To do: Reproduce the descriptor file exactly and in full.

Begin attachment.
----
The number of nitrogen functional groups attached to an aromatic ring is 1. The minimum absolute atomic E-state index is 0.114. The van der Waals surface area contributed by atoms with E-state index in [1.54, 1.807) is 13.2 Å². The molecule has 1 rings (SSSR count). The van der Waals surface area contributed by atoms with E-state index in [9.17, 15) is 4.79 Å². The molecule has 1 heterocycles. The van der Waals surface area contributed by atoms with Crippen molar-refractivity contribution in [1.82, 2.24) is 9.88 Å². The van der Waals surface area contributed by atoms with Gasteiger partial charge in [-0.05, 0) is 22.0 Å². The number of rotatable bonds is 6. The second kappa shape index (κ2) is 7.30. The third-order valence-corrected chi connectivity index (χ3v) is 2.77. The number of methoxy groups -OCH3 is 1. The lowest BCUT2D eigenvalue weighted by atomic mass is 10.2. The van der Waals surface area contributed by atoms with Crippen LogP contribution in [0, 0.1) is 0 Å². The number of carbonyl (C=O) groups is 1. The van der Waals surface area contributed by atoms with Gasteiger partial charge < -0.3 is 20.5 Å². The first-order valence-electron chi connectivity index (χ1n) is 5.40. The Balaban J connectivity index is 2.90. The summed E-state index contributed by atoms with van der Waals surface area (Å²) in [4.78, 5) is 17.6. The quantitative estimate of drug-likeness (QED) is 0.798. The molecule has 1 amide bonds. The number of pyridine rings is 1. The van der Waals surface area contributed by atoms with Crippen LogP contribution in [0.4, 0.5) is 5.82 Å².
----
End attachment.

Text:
The number of nitrogen functional groups attached to an aromatic ring is 1. The minimum absolute atomic E-state index is 0.114. The van der Waals surface area contributed by atoms with E-state index in [1.54, 1.807) is 13.2 Å². The molecule has 1 rings (SSSR count). The van der Waals surface area contributed by atoms with E-state index in [9.17, 15) is 4.79 Å². The molecule has 1 heterocycles. The van der Waals surface area contributed by atoms with Crippen molar-refractivity contribution in [1.82, 2.24) is 9.88 Å². The van der Waals surface area contributed by atoms with Gasteiger partial charge in [-0.05, 0) is 22.0 Å². The number of rotatable bonds is 6. The second kappa shape index (κ2) is 7.30. The third-order valence-corrected chi connectivity index (χ3v) is 2.77. The number of methoxy groups -OCH3 is 1. The lowest BCUT2D eigenvalue weighted by atomic mass is 10.2. The van der Waals surface area contributed by atoms with Crippen LogP contribution in [0, 0.1) is 0 Å². The number of carbonyl (C=O) groups is 1. The van der Waals surface area contributed by atoms with Gasteiger partial charge < -0.3 is 20.5 Å². The first-order valence-electron chi connectivity index (χ1n) is 5.40. The Balaban J connectivity index is 2.90. The summed E-state index contributed by atoms with van der Waals surface area (Å²) in [4.78, 5) is 17.6. The quantitative estimate of drug-likeness (QED) is 0.798. The molecule has 1 amide bonds. The number of pyridine rings is 1. The van der Waals surface area contributed by atoms with Crippen LogP contribution in [0.4, 0.5) is 5.82 Å².